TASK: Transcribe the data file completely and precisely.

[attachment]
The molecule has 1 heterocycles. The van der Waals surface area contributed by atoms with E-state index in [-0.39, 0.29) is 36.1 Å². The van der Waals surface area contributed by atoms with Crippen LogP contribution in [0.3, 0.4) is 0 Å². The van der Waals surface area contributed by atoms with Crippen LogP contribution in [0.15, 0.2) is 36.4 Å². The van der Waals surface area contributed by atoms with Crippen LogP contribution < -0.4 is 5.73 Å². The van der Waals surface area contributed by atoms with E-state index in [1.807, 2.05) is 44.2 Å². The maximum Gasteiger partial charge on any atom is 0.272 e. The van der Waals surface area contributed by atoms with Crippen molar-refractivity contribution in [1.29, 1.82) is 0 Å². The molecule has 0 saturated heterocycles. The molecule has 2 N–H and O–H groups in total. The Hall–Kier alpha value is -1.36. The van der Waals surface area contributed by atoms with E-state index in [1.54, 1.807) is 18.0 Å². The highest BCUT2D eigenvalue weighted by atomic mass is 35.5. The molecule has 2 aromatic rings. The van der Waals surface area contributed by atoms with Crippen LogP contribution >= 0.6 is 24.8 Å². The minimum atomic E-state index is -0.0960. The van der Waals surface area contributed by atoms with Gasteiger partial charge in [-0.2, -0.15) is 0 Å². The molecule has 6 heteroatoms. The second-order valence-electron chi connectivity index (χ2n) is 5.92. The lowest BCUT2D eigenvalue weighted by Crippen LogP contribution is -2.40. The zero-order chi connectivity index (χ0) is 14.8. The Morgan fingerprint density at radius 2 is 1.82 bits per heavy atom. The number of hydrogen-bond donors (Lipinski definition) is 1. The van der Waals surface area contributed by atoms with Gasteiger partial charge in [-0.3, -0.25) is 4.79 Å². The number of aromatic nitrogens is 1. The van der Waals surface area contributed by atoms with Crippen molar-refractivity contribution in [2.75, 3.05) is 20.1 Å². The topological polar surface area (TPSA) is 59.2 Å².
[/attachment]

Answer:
The molecule has 1 heterocycles. The van der Waals surface area contributed by atoms with E-state index in [-0.39, 0.29) is 36.1 Å². The van der Waals surface area contributed by atoms with Crippen LogP contribution in [0.3, 0.4) is 0 Å². The van der Waals surface area contributed by atoms with Crippen LogP contribution in [0.15, 0.2) is 36.4 Å². The van der Waals surface area contributed by atoms with Crippen LogP contribution < -0.4 is 5.73 Å². The van der Waals surface area contributed by atoms with E-state index in [1.807, 2.05) is 44.2 Å². The maximum Gasteiger partial charge on any atom is 0.272 e. The van der Waals surface area contributed by atoms with Crippen molar-refractivity contribution in [1.29, 1.82) is 0 Å². The molecule has 0 saturated heterocycles. The molecule has 2 N–H and O–H groups in total. The Hall–Kier alpha value is -1.36. The van der Waals surface area contributed by atoms with E-state index in [1.54, 1.807) is 18.0 Å². The highest BCUT2D eigenvalue weighted by atomic mass is 35.5. The molecule has 2 aromatic rings. The van der Waals surface area contributed by atoms with Crippen LogP contribution >= 0.6 is 24.8 Å². The minimum atomic E-state index is -0.0960. The van der Waals surface area contributed by atoms with Gasteiger partial charge in [-0.2, -0.15) is 0 Å². The molecule has 6 heteroatoms. The second-order valence-electron chi connectivity index (χ2n) is 5.92. The lowest BCUT2D eigenvalue weighted by Crippen LogP contribution is -2.40. The zero-order chi connectivity index (χ0) is 14.8. The Morgan fingerprint density at radius 2 is 1.82 bits per heavy atom. The number of hydrogen-bond donors (Lipinski definition) is 1. The van der Waals surface area contributed by atoms with Gasteiger partial charge in [-0.3, -0.25) is 4.79 Å². The number of aromatic nitrogens is 1. The van der Waals surface area contributed by atoms with Crippen molar-refractivity contribution in [2.75, 3.05) is 20.1 Å². The topological polar surface area (TPSA) is 59.2 Å².